# Five Eights

Five Eights is a fraction that is equal to the division between Five and Eight.

**AKA:**⅝.**See:**One Eight, Three Eights, Seven Eights, One Half, One Third.

## References

### 2018

- (Wikipedia, 2018) ⇒ https://en.wikipedia.org/wiki/Fraction_(mathematics) Retrieved:2018-3-4.
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**fraction**(from Latin*fractus*, "broken") represents a part of a whole or, more generally, any number of equal parts. When spoken in everyday English, a fraction describes how many parts of a certain size there are, for example, one-half, eight-fifths, three-quarters. A*common*,*vulgar*, or*simple*fraction (examples: [math] \tfrac{1}{2} [/math] and 17/3) consists of an integer numerator displayed above a line (or before a slash), and a non-zero integer denominator, displayed below (or after) that line.Numerators and denominators are also used in fractions that are not

*common*, including compound fractions, complex fractions, and mixed numerals.The numerator represents a number of equal parts, and the denominator, which cannot be zero, indicates how many of those parts make up a unit or a whole. For example, in the fraction 3/4, the numerator, 3, tells us that the fraction represents 3 equal parts, and the denominator, 4, tells us that 4 parts make up a whole. The picture to the right illustrates [math] \tfrac{3}{4} [/math] or of a cake.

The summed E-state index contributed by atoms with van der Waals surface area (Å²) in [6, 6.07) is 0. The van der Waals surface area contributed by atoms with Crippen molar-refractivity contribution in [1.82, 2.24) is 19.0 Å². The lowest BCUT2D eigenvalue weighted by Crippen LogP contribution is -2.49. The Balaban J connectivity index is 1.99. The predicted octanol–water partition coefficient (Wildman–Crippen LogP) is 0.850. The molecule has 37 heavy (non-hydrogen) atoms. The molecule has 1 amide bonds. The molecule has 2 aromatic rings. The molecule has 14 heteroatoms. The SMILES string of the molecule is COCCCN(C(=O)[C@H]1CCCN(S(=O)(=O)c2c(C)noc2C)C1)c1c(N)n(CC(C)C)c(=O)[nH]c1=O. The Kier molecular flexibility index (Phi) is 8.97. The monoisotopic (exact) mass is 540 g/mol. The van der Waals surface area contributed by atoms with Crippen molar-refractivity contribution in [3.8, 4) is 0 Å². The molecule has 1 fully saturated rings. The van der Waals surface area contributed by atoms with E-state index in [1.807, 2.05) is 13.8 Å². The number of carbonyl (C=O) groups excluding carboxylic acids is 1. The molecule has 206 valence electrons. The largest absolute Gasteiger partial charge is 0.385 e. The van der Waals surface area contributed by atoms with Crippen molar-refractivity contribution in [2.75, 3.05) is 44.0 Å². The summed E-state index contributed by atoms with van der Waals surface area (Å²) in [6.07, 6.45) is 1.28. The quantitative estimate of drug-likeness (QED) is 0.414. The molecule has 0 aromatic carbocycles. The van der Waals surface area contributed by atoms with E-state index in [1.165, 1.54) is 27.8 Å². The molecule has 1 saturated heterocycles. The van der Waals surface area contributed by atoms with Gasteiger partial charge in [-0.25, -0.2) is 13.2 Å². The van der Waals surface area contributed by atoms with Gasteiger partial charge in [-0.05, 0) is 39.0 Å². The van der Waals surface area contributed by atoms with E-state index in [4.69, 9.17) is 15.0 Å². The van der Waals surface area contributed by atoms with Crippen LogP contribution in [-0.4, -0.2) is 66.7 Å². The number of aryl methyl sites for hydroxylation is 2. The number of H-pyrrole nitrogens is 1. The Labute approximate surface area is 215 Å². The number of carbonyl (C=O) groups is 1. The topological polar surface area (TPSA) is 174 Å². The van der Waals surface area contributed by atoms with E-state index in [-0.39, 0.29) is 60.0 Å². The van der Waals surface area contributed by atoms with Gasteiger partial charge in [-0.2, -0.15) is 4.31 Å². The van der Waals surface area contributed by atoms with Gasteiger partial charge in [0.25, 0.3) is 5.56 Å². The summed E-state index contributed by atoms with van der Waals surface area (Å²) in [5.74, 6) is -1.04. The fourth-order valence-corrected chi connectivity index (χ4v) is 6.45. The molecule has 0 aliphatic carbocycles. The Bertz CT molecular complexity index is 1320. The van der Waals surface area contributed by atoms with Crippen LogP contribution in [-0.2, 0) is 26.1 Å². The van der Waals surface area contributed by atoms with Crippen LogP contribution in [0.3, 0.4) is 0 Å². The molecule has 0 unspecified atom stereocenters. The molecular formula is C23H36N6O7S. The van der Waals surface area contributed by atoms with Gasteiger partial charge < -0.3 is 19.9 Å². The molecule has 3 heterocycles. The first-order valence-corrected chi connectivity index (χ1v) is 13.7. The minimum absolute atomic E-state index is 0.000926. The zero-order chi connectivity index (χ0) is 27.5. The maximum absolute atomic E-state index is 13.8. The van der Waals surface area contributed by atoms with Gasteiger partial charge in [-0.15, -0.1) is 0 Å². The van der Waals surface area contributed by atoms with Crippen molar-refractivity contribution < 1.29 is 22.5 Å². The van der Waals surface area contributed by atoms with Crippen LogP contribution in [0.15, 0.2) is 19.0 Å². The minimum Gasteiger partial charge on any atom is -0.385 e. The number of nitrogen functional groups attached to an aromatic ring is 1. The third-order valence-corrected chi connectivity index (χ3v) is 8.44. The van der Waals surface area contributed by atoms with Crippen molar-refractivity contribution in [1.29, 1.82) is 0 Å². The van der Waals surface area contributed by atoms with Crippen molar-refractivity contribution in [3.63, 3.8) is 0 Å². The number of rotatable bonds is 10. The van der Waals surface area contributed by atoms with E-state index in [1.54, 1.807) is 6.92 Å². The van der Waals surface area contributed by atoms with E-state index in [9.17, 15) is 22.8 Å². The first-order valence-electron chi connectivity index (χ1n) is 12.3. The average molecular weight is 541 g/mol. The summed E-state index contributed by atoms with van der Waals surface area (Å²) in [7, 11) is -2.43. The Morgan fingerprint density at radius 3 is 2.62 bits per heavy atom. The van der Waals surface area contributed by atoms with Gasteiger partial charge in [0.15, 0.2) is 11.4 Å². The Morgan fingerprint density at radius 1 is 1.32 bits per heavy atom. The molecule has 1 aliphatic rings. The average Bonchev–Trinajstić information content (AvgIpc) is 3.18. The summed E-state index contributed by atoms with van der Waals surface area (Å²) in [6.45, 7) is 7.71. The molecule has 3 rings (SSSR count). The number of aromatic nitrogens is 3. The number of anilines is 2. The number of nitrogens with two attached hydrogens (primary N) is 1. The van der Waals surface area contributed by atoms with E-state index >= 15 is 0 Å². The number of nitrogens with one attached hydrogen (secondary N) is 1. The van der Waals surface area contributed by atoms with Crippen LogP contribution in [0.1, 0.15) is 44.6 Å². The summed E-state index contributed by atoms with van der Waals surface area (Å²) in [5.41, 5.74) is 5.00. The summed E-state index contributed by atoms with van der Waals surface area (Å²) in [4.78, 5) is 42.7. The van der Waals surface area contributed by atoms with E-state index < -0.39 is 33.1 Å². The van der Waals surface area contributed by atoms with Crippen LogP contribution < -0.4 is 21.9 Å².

Fractional numbers can also be written without using explicit numerators or denominators, by using decimals, percent signs, or negative exponents (as in 0.01, 1%, and 10

^{−2}respectively, all of which are equivalent to 1/100). An integer such as the number 7 can be thought of as having an implicit denominator of one: 7 equals 7/1.Other uses for fractions are to represent ratios and division.

^{[1]}Thus the fraction is also used to represent the ratio 3:4 (the ratio of the part to the whole) and the division 3 ÷ 4 (three divided by four).

In mathematics the set of all numbers that can be expressed in the form a/b, where a and b are integers and b is not zero, is called the set of rational numbers and is represented by the symbol

**Q**, which stands for quotient. The test for a number being a rational number is that it can be written in that form (i.e., as a common fraction). However, the word*fraction*is also used to describe mathematical expressions that are not rational numbers, for example algebraic fractions (quotients of algebraic expressions), and expressions that contain irrational numbers, such as /2 (see square root of 2) and π/4 (see proof that π is irrational).

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